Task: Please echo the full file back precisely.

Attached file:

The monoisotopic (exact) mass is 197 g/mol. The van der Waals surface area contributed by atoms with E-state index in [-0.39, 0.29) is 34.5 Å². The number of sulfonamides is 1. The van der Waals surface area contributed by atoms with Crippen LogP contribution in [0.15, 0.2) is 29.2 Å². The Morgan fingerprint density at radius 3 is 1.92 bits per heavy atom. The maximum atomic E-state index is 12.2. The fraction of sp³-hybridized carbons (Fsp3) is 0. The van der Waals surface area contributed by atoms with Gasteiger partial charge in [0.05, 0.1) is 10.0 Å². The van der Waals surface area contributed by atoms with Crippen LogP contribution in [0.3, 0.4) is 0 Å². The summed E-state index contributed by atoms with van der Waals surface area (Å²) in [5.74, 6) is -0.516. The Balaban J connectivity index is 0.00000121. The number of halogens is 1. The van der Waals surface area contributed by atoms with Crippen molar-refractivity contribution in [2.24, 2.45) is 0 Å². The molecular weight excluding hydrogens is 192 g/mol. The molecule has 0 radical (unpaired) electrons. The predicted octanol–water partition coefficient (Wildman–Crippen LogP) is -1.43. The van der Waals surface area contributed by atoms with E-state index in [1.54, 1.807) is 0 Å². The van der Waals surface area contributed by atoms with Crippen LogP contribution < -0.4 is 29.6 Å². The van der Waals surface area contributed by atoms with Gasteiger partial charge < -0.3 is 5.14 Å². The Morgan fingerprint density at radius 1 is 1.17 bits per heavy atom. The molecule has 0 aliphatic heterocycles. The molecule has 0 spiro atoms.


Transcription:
The monoisotopic (exact) mass is 197 g/mol. The van der Waals surface area contributed by atoms with E-state index in [-0.39, 0.29) is 34.5 Å². The number of sulfonamides is 1. The van der Waals surface area contributed by atoms with Crippen LogP contribution in [0.15, 0.2) is 29.2 Å². The Morgan fingerprint density at radius 3 is 1.92 bits per heavy atom. The maximum atomic E-state index is 12.2. The fraction of sp³-hybridized carbons (Fsp3) is 0. The van der Waals surface area contributed by atoms with Gasteiger partial charge in [0.05, 0.1) is 10.0 Å². The van der Waals surface area contributed by atoms with Crippen LogP contribution in [0.3, 0.4) is 0 Å². The summed E-state index contributed by atoms with van der Waals surface area (Å²) in [5.74, 6) is -0.516. The Balaban J connectivity index is 0.00000121. The number of halogens is 1. The van der Waals surface area contributed by atoms with Crippen molar-refractivity contribution in [2.24, 2.45) is 0 Å². The molecular weight excluding hydrogens is 192 g/mol. The molecule has 0 radical (unpaired) electrons. The predicted octanol–water partition coefficient (Wildman–Crippen LogP) is -1.43. The van der Waals surface area contributed by atoms with E-state index in [1.54, 1.807) is 0 Å². The van der Waals surface area contributed by atoms with Crippen LogP contribution < -0.4 is 29.6 Å². The van der Waals surface area contributed by atoms with Gasteiger partial charge < -0.3 is 5.14 Å². The Morgan fingerprint density at radius 1 is 1.17 bits per heavy atom. The molecule has 0 aliphatic heterocycles. The molecule has 0 spiro atoms.